Essays & Confessions

How The Financial Diet Actually Makes Money

By | Thursday, June 29, 2017

The past few months have been ones of heavy digital media turmoil, with multiple mass layoffs, closings, and much-discussed pivots to video content. Coming on the heels of the series we did for Medium discussing the nuances and benefits of being a niche media company, the environment feels frankly more bleak each day when considering the prospects of websites and digital outlets that want to reach any kind of scale. The simple, ugly truth is that consumers have all but abandoned the idea of paying for the media they consume, even if they consume it daily, and finding a model of monetization among the wreckage that works for even a modestly-large team feels increasingly impossible.

As I said in one of our Medium articles, there is a measure of comfort in our smallness, as we are frankly too piddly to be affected by any of the big sways in media, whether it’s the gold rush of social media traffic (and its inevitable ebb), the mass pivots to video, or the fundamental changes in how ads are shown on web pages. Yes, we feel distant echoes of what is going on in the bigger world, but our scale is insignificant in the face of these landscape shifts.

All of that said, while we are surviving (and perhaps, by some humble standards, thriving) in our smallness, the route for us is by no means easy. We are lucky in some ways, because our lane (personal finance for women) is not terribly cluttered, and tends to be favored by almost every algorithm out there. But bootstrapping any media company is fucking difficult, and we are still five young women (and the occasional contracted guy) making it all work as we go, which has meant long stretches without take-home pay for Lauren and I, among other things.

As I discussed on Twitter last night, the fact that consumers no longer feel any kind of moral or consumer obligation to pay for the media they regularly consume is a huge uphill battle. And yes, we feel that sting, knowing that — even by the most generous of projections — we stand to only convert about 1-2% of our active audience into subscribers. Not having a steady stream of revenue from our audience hurts us, like it hurts everyone. But we have still been able to make it work.

Still, though, there is so, so much that we did not know about the business of media going in, and I think that content creators in general — even if they aren’t planning on starting or monetizing their own thing — would be better suited to understand the nitty-gritty of how websites make money. And audiences, too, might benefit from knowing what it really entails when that prestige piece goes on their favorite site, or a lushly-animated video is released from their favorite channel. We are only one example, but we feel pretty standard in terms of niche media monetization, at least insofar as all of the channels of making money we use are pretty well-worn. If you are interested in how a site like ours makes money, this is how we do it, along with a little information about each:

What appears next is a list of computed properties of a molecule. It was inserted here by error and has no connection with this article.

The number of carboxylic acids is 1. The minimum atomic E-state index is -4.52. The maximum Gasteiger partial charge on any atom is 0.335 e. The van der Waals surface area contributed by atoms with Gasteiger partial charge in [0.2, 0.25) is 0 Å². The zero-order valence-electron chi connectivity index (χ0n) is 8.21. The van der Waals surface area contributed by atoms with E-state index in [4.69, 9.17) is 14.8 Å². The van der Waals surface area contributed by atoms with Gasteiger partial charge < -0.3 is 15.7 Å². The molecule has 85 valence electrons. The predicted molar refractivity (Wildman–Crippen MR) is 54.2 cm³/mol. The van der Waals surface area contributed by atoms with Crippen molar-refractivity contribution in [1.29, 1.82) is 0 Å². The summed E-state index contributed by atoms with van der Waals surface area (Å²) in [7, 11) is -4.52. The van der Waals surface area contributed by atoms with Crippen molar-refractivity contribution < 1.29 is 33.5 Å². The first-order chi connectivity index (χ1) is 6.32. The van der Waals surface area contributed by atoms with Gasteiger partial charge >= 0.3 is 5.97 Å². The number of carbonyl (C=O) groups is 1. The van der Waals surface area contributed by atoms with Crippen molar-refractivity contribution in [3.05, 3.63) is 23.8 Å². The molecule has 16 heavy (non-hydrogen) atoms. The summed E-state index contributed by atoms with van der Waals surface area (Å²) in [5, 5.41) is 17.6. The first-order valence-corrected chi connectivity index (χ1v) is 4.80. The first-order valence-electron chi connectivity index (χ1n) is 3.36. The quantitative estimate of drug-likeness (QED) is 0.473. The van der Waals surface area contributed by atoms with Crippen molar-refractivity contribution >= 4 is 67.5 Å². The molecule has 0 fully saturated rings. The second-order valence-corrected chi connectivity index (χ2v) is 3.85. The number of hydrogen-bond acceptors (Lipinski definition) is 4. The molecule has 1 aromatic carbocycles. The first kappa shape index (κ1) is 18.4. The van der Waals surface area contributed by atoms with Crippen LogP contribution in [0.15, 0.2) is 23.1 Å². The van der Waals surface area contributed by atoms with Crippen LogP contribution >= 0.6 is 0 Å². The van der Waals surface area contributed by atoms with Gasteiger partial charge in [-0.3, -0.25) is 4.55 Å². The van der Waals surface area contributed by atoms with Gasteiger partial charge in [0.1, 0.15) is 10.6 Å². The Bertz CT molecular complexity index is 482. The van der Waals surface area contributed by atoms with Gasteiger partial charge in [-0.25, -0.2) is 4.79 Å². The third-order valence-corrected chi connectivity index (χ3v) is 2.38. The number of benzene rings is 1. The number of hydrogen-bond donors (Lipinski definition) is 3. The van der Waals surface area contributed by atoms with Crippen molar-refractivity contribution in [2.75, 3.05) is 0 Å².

• Programmatic Ad Revenue. These are the display ads (banner ads) you see all over most websites, including ours. They can be anything from little bars along the side of the site all the way to those horrible full-page pop-ups that you have to click out of before you can go to a new page (those are called interstitials, and they are godawful). This is the baseline revenue for most sites, and as you may have guessed, one of the least lucrative (unless you are working in massive scale). The value of these is generally measured in what is called CPM, or Cost Per Mille, which generally means how much money you make every time a thousand eyeballs see that ad. And that number is extremely depressed across the web by many factors: the fact that there are so many fucking ad spots, the fact that we are essentially blind to them, the fact that people don’t engage with or even read most of the content they click on, the fact that it’s really hard to effectively target, etc. And while, yes, it is technically low-involvement and low-pressure up front (anyone can set up Google Adsense in an hour or so), in order to make any real money off of it, you have to basically “game” your CPM, which means dedicating a lot of time and effort to it, or paying a third party a commission to do that for you. There are all kinds of strategies for this, but long story short, unless you’re playing with big numbers, programmatic is never going to be your ticket to wealth. (And surprise! Sites like ours with loyal readerships are doubly screwed, as every time a person re-visits a site each day, their eyeballs get less valuable.) So despite its omnipresence on our site, for us, programmatic nets only about 20% of our overall revenue.
  • Pre-Roll Ads. These are the ads that play before a video, in our case on YouTube. These are very similar to programmatic, in that they are usually not custom-sold and are more dictated by the consumer’s internet history than anything else (they are also usually measured in CPM). But at least for the time being, they are generally more valuable than display ads, in large part because the user often has to engage with them in full or in part to get to their content, and because studies have shown that they are, generally speaking, more effective. They are also somewhat easier to target. (Brands love video for these and other reasons, which is what is driving many of these pivots, not the audience demands.) For us, our pre-roll ads have a substantially stronger CPM than our display ads, and because our engagement is very high on YouTube (our average watch time is over four minutes) and our content is so targeted, we are one of the channels for whom this model makes the most sense. Pre-roll now accounts for about 25% of our overall revenue.
  • Custom Content. This is anything a website makes custom for a client, from sponsored posts to branded Instagrams to shout-outs at the end of a video or podcast. For small sites like us, this is hugely valuable, because it’s most effective when reaching targeted, niche audiences so you can assure that every eyeball seeing it is the eyeball that matters to the client. And this is important, because brands pay relatively highly for this (though still nothing when compared to TV, or even radio). But to put it in context, if you were measuring a sponsored post in CPM based on your average traffic for that post, your return for doing one sponsored post versus just running regular banner ads around it can be literally hundreds of times the value. For us, and many sites like us, running custom content on text and video is the only real path to sustainability, and one of the only models that makes sense both for the client and the niche company, who is making the gamble that what they give up in scale will be made up for by their extremely precise audience and point of view. All that said, this is the kind of content that can prove a) most ethically compromising and b) most distasteful for audiences. So it’s a fine line that every publication and creator has to walk, and you are almost guaranteed to make some missteps along the way (every creator and publication is used to getting screamed at in the comments of a sponsored post, no matter how tastefully done). For us, though, custom content across TFD’s channels (including YouTube) is still around 35% of our overall revenue.